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2002 Newsletter Archive



                   Written by Robert Yellin

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April 2002


Bizen Schools; Pottery Care

1. A Few Modern Bizen Schools
2. Collector's Thoughts
3. Caring for Porous Pieces in Summer
4. New Online Pottery Bookstore

When looking at Bizen pottery one can usually see a teacher's influence in modern works. Here's a point to illustrate that. About twelve years ago I went down to Bizen on one of my biannual journeys. Back then I would just knock on doors asking to look at pots. At Urakami Zenji's house I met a gentleman named Goto-san. He was very amused that a lone gaijin (foreigner) was at this great Okayama Prefectural Cultrual Property's home unannounced. He invited me out for lunch and we went for some fine sushi. Next it was to a gallery. As we were walking around he asked me, "What do you think about this piece?" I picked it up, turned it over and said it looked like a Fujiwara Kei kodai (footring). He was amazed, "Sugoi," (amazing) he said and here's why. The piece, a guinomi, was the work of Okada Teru. Okada was the number one apprentice to the late Living National Treasure Fujiwara Yu, who in turn was an apprentice to his equally distinguished father. It was all there in the kodai to see.

I would say that there are three modern schools of Bizen with two minor ones following. The first three would be the Kaneshige, Fujiwara, and Yamamoto schools, all based on the works of the first three LNT's of Bizen; Kaneshige Toyo, Fujiwara Kei, and Yamamoto Toshu. They all had many apprentices, including their sons, and most works from any of the disciples have telltale signs as to which school it's from.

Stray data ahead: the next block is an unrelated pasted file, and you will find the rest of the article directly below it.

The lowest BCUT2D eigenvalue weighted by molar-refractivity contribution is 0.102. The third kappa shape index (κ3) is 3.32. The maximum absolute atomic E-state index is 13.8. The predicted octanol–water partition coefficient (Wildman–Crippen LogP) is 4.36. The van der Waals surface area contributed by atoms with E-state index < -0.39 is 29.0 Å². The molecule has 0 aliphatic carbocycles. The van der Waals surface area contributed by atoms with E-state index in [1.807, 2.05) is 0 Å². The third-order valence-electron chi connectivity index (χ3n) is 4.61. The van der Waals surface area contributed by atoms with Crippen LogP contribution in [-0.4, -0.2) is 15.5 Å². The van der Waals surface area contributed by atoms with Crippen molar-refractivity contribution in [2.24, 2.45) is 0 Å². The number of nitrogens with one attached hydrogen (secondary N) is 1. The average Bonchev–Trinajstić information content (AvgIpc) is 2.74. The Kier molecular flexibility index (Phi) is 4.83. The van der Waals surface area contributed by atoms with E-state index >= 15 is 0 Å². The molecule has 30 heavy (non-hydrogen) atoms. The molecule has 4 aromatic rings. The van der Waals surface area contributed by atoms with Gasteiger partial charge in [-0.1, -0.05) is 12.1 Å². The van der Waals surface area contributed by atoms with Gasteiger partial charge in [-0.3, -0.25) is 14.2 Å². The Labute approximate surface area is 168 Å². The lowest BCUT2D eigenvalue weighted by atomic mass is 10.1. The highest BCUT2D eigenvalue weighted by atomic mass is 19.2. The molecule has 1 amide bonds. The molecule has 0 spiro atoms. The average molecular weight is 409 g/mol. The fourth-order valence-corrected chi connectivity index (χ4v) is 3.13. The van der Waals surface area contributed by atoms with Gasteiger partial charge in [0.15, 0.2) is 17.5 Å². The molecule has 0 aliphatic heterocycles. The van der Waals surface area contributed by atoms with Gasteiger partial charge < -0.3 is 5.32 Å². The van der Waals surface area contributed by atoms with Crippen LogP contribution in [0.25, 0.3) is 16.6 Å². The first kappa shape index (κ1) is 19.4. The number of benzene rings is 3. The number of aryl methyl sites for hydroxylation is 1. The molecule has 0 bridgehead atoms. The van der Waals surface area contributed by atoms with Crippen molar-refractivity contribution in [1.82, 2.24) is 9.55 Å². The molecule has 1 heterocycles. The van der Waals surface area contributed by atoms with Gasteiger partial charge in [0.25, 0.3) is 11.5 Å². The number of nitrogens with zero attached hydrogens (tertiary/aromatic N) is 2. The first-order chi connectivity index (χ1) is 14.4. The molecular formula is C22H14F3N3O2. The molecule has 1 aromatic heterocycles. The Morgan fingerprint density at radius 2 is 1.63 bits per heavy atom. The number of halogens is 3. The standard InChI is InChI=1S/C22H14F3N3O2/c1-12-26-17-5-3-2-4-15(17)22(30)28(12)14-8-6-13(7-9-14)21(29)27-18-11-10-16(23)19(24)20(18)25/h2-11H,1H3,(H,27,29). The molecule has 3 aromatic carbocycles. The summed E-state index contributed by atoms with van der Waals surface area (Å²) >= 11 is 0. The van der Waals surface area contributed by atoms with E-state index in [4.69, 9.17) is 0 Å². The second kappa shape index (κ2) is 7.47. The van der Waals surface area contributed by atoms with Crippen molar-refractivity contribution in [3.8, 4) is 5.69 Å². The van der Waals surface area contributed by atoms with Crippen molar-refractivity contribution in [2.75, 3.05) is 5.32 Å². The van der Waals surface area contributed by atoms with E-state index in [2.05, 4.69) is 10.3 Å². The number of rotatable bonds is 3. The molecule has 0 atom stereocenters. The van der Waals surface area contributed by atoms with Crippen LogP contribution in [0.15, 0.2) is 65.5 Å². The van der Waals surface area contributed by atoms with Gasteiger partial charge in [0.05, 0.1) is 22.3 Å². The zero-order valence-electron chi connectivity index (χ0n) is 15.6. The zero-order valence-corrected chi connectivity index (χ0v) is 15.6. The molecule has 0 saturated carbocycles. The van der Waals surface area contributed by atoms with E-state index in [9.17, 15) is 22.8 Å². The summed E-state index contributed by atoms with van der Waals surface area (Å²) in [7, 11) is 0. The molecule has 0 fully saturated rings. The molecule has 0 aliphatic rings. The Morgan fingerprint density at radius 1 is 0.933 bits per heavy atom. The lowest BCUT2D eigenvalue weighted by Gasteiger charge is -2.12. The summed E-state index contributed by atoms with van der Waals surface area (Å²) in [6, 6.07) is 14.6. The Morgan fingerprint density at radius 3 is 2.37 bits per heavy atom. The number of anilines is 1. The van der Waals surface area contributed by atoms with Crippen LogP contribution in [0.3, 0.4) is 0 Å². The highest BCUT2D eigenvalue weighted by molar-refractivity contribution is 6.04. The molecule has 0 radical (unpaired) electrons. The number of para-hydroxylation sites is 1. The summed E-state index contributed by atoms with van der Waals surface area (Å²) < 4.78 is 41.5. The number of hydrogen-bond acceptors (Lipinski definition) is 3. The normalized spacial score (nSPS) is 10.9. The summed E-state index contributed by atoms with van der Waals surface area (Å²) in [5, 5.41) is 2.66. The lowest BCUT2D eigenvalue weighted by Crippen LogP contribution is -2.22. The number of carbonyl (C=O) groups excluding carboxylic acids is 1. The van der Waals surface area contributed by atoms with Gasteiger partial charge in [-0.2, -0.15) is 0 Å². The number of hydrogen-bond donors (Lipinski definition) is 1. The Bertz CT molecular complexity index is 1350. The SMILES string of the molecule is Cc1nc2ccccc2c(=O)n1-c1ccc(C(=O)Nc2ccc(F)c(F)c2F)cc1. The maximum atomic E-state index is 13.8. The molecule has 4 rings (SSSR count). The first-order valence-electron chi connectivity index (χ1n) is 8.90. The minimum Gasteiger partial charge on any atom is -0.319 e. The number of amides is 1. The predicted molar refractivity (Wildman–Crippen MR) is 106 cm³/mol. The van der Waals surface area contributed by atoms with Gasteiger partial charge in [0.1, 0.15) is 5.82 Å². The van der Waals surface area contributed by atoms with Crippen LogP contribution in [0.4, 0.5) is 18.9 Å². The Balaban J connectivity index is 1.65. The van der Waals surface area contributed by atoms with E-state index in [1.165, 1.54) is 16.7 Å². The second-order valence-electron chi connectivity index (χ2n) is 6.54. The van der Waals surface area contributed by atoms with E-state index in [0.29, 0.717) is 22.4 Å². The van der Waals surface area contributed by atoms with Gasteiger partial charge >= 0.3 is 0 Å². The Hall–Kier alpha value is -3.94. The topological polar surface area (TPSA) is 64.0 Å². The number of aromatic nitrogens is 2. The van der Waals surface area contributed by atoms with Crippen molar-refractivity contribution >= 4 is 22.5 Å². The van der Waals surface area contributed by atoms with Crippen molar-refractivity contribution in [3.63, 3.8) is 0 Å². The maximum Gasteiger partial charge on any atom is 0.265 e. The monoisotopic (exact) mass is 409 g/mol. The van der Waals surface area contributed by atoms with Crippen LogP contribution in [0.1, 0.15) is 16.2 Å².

It could be the form, the way the clay is processed, the firing, or that lowly kodai. Kaneshige-school pots have more bamboo carved lines on them then the others, and the forms are not so 'tight' as Fujiwara's. Kaneshige-style clay is richer and darker than Fujiwara's, which tends to be too "clean" and processed. It thus loses much of the desired tsuchi-aji (clay flavor) so dear to Bizen. That's one of the reasons I much prefer Kaneshige Bizen to Fujiwara Bizen. Yamamoto style is a bit in between, with the forms being a bit less tense than Fujiwara's but not as natural as Kaneshige's. They also fire a different way that brings more dripping goma (sesame) on the works.

The Fujiwara kilns are also so "clean" and don't seem to have the spirit like a Kaneshige or a Mori kiln.

Two other schools would be the Isezaki Mitsuru-Jun and Mori Togaku schools. The latter prefers a much lighter clay and firing and many of his works, and those of his apprentices, have a softer look to them.
In the 1996 book "Tokoton Bizen" written by Kuroda Kusaomi there is a family tree of these schools. It lists fourteen potters in the Kaneshige school, thirteen in the Fujiwara school, eighteen under Yamamoto, thirty-six for the Isezaki brothers, and only six for Mori. There are more than these figures due to apprentices who have since become independent.

What prompted this brief story was the pair of guinomi I recently listed on by Ohira Seinosuke. They clearly come from the Fujiwara school; have a look at:

Of course, this is also true for many other potting centers, such as Mashiko or Hagi, but I think it's strongest in Bizen.